Estimating Aquifer Parameters from Analysis of Forced Fluctuations in Well Level - an Example from the Nubian Formation near Aswan, Egypt .3. Diffusivity Estimates for Saturated and Unsaturated Zones

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Journal of Geophysical Research-Solid Earth and Planets
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Jul 10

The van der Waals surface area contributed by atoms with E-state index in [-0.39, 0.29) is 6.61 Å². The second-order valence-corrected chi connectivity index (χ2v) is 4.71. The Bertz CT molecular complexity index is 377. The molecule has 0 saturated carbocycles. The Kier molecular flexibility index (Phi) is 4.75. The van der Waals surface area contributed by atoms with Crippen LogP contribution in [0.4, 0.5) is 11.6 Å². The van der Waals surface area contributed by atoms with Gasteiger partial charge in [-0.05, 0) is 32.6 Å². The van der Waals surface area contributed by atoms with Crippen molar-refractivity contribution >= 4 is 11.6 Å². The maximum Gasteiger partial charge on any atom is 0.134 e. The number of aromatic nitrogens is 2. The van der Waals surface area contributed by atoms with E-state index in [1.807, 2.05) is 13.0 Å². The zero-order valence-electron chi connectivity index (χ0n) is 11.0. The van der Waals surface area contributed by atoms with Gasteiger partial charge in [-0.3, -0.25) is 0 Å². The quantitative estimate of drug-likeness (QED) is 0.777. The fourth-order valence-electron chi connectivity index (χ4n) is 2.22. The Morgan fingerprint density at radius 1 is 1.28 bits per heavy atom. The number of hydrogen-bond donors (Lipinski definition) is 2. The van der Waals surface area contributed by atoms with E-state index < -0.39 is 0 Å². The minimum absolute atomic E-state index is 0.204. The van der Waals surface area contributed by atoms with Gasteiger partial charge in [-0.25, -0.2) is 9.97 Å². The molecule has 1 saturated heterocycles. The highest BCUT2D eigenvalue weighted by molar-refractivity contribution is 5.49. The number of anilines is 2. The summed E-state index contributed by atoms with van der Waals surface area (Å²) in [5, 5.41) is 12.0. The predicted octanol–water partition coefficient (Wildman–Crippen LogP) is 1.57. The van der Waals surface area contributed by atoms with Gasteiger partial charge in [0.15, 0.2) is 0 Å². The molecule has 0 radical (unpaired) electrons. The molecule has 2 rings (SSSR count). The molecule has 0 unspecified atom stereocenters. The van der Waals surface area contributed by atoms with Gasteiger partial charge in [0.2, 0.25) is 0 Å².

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Atmospheric pressure variations provide a broadband signal that may force a sympathetic response in well water levels. In this paper, time series analysis techniques are used to estimate the response as a frequency-dependent admittance function, which is then modeled to provide estimates of the fluid transport properties of strata. The data derive from five cased piezometer wells sampling aquifers in the Nubian Formation southwest of Aswan, Egypt. Three shallow wells (100-140 m deep) sample a water table aquifer; a fourth ("W3"; 400 m deep) samples a basal aquifer in the same area that behaves in a confined manner up to a period of several years. The fifth well samples another basal aquifer and shows evidence of partial blockage. Nontidal water level variations in the shallow wells are due almost entirely to barometrically driven flow of air and water. Using a simple model to fit the observed barometric admittance spectra, we obtain estimates of horizontal and vertical permeabilities (for water) in the saturated zone. Local horizontal permeability is constrained by modeling the effects of flow-induced pressure gradients near the screen. For the W3 deep well sampling the basal aquifer, the resulting values (0.15-0.3-mu-m2) are marginally lower than the large-scale (5 km) estimates (0.32-0.43-mu-m2) derived in a previous paper. However, the values for the three wells sampling the water table aquifer, although consistent among themselves (0.2-0.5-mu-m2), are significantly lower than the large-scale estimate (1.0-1.5-mu-m2). This is contrary to what might be expected given that the wells are preferentially screened in clean sandstones. Vertical permeability, estimated by modeling partial confinement effects, is constrained for only one well. A low value was obtained because of the presence of claystone beds in the diffusion path between screen and water table at this well. The effects of air wave diffusion are clearly manifest in the spectra of one well where the water table lay at a depth of about 40 m. The form of the spectra was well fit by ascribing a uniform pneumatic diffusivity of 1.75 x 10(-3) m2/s to the unsaturated zone. However, it was also necessary to include an apparent attenuation of the air wave at the capillary fringe of about 0.5. We propose that the effect is due not to attenuation but that it reflects "compression" of the phreatic surface arising from the presence of trapped air pockets in the underlying saturated zone. A 40-m rise in the water table at the site during the decade prior to the measurements might explain the presence of significant quantities of trapped air. This rise in water table, together with the arid climate, might be taken to suggest that the moisture content of the unsaturated zone is negligible (except within a meter or so of the water table). However, calculation of the intrinsic rock permeability from pneumatic diffusivity assuming zero moisture content yields an estimate which is considered to be too low. The likely explanation is that the assumption of zero moisture content is in error, despite conditions which are as favorable as are ever likely to be realized under field conditions.


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